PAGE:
Additionally, since conventional orifice inserts 24 are cup-shaped for increased strength, nozzle bodies 22 have a considerable length 36 to contain the cup. Such a “deep” body contains a considerable amount of material that serves no function but to accommodate a cup-shaped orifice insert 24. This excess material undesirably increases the mass of nozzle body 22. This increased mass equates to excesses in both the costs of raw materials to produce nozzle bodies 22 and the costs of shipping the finished atomizing nozzles 20.

A need exists, therefore to configure and manufacture an atomizing nozzle at less expense than has been achieved conventionally.

SUMMARY OF THE INVENTION

Accordingly, it is an advantage of the present invention that an improved atomizing nozzle and method for manufacture thereof are provided.

Another advantage of the present invention is that an atomizing nozzle is provided that has a nozzle body constructed of a first metal and an orifice insert fabricated of a second metal.

Another advantage of the present invention is that an atomizing nozzle is provided that has an orifice insert formed from a metallic sheet material.

The above and other advantages of the present invention are carried out in one form by an atomizing nozzle for use in a misting system. The atomizing nozzle is made up of a nozzle body having a nozzle inlet end, having a nozzle outlet end, and encompassing a fluid chamber between the inlet and outlet ends, an orifice insert stamped from a metallic sheet material and affixed to the nozzle body proximate the outlet end, and an impeller configured to reside within the fluid chamber between the orifice insert and the inlet end.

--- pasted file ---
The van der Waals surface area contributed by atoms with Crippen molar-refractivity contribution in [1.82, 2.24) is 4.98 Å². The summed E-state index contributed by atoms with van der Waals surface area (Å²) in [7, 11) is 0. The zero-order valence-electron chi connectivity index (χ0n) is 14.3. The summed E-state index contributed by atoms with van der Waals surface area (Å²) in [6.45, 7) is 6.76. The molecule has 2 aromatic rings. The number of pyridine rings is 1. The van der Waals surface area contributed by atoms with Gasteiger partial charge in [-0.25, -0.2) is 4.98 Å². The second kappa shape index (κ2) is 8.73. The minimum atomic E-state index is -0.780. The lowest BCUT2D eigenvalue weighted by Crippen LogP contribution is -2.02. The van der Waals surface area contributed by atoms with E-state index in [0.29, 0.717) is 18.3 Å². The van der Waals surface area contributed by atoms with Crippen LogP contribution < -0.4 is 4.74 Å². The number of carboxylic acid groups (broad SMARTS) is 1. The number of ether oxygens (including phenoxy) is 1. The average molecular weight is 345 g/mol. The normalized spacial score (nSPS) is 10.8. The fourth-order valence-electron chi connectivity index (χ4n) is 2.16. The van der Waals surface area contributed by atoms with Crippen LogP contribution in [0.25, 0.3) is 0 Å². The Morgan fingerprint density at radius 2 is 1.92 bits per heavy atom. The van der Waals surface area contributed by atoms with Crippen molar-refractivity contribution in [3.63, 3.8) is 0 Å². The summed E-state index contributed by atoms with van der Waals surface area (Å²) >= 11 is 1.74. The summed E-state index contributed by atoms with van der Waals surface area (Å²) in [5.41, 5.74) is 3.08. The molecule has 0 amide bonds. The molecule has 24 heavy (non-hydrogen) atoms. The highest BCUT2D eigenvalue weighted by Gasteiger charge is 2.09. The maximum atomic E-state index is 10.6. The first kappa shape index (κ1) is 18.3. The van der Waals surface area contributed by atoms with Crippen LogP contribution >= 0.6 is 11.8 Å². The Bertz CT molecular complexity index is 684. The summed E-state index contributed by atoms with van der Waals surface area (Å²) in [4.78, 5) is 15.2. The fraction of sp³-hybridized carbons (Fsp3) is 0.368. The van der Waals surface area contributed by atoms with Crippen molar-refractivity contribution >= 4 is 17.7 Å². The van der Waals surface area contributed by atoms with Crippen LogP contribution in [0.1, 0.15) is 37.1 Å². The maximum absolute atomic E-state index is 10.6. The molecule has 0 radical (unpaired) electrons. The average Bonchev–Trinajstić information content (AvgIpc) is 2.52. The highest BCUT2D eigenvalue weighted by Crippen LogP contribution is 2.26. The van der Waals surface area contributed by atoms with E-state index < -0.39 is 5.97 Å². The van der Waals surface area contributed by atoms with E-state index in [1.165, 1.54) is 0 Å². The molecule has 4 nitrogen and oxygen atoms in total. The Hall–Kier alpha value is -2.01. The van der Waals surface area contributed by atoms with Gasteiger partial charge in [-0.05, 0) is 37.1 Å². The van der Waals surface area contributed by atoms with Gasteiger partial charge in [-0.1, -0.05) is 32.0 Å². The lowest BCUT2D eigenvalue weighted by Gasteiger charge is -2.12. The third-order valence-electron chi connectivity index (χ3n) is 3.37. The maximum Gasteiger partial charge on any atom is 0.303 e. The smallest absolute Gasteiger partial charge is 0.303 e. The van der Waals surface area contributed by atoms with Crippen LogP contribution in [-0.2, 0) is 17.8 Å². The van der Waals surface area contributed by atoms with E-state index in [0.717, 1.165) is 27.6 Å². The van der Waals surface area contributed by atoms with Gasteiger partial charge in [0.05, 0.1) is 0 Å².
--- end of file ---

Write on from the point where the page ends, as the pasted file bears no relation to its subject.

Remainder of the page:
The above and other advantages of the present invention are carried out in another form by a method of manufacturing an atomizing nozzle for use in a misting system. The method includes constructing a nozzle body encompassing a chamber, fabricating an orifice insert of a sheet material, producing an impeller, inserting the impeller into the chamber, and affixing the orifice insert into the nozzle body.

BRIEF DESCRIPTION OF THE DRAWINGS

A more complete understanding of the present invention may be derived by referring to the detailed description and claims when considered in connection with the Figures, wherein like reference numbers refer to similar items throughout the Figures, and: